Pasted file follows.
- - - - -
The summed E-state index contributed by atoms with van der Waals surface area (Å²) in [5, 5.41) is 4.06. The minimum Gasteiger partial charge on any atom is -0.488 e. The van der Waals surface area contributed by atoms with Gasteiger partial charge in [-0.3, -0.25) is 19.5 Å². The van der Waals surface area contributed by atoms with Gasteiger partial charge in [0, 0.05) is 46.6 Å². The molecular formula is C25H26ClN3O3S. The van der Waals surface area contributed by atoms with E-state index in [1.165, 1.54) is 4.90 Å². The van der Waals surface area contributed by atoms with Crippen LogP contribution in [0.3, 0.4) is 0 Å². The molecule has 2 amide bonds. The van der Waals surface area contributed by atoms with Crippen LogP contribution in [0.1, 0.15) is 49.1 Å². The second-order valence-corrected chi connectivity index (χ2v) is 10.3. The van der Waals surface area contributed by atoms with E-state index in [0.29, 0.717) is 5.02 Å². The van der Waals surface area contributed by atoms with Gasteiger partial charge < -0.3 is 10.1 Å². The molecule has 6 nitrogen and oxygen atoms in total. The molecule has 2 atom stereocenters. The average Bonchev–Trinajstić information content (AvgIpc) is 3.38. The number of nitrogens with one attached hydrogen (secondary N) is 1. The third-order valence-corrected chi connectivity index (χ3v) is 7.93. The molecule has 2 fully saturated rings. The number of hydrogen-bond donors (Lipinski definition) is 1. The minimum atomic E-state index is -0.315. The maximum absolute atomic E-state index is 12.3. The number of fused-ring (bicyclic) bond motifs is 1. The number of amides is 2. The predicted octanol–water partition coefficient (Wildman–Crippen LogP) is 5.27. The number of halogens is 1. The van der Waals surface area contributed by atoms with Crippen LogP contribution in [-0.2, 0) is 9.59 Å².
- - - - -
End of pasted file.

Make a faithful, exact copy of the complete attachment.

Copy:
The summed E-state index contributed by atoms with van der Waals surface area (Å²) in [5, 5.41) is 4.06. The minimum Gasteiger partial charge on any atom is -0.488 e. The van der Waals surface area contributed by atoms with Gasteiger partial charge in [-0.3, -0.25) is 19.5 Å². The van der Waals surface area contributed by atoms with Gasteiger partial charge in [0, 0.05) is 46.6 Å². The molecular formula is C25H26ClN3O3S. The van der Waals surface area contributed by atoms with E-state index in [1.165, 1.54) is 4.90 Å². The van der Waals surface area contributed by atoms with Crippen LogP contribution in [0.3, 0.4) is 0 Å². The molecule has 2 amide bonds. The van der Waals surface area contributed by atoms with Crippen LogP contribution in [0.1, 0.15) is 49.1 Å². The second-order valence-corrected chi connectivity index (χ2v) is 10.3. The van der Waals surface area contributed by atoms with E-state index in [0.29, 0.717) is 5.02 Å². The van der Waals surface area contributed by atoms with Gasteiger partial charge < -0.3 is 10.1 Å². The molecule has 6 nitrogen and oxygen atoms in total. The molecule has 2 atom stereocenters. The average Bonchev–Trinajstić information content (AvgIpc) is 3.38. The number of nitrogens with one attached hydrogen (secondary N) is 1. The third-order valence-corrected chi connectivity index (χ3v) is 7.93. The molecule has 2 fully saturated rings. The number of hydrogen-bond donors (Lipinski definition) is 1. The minimum atomic E-state index is -0.315. The maximum absolute atomic E-state index is 12.3. The number of fused-ring (bicyclic) bond motifs is 1. The number of amides is 2. The predicted octanol–water partition coefficient (Wildman–Crippen LogP) is 5.27. The number of halogens is 1. The van der Waals surface area contributed by atoms with Crippen LogP contribution in [-0.2, 0) is 9.59 Å².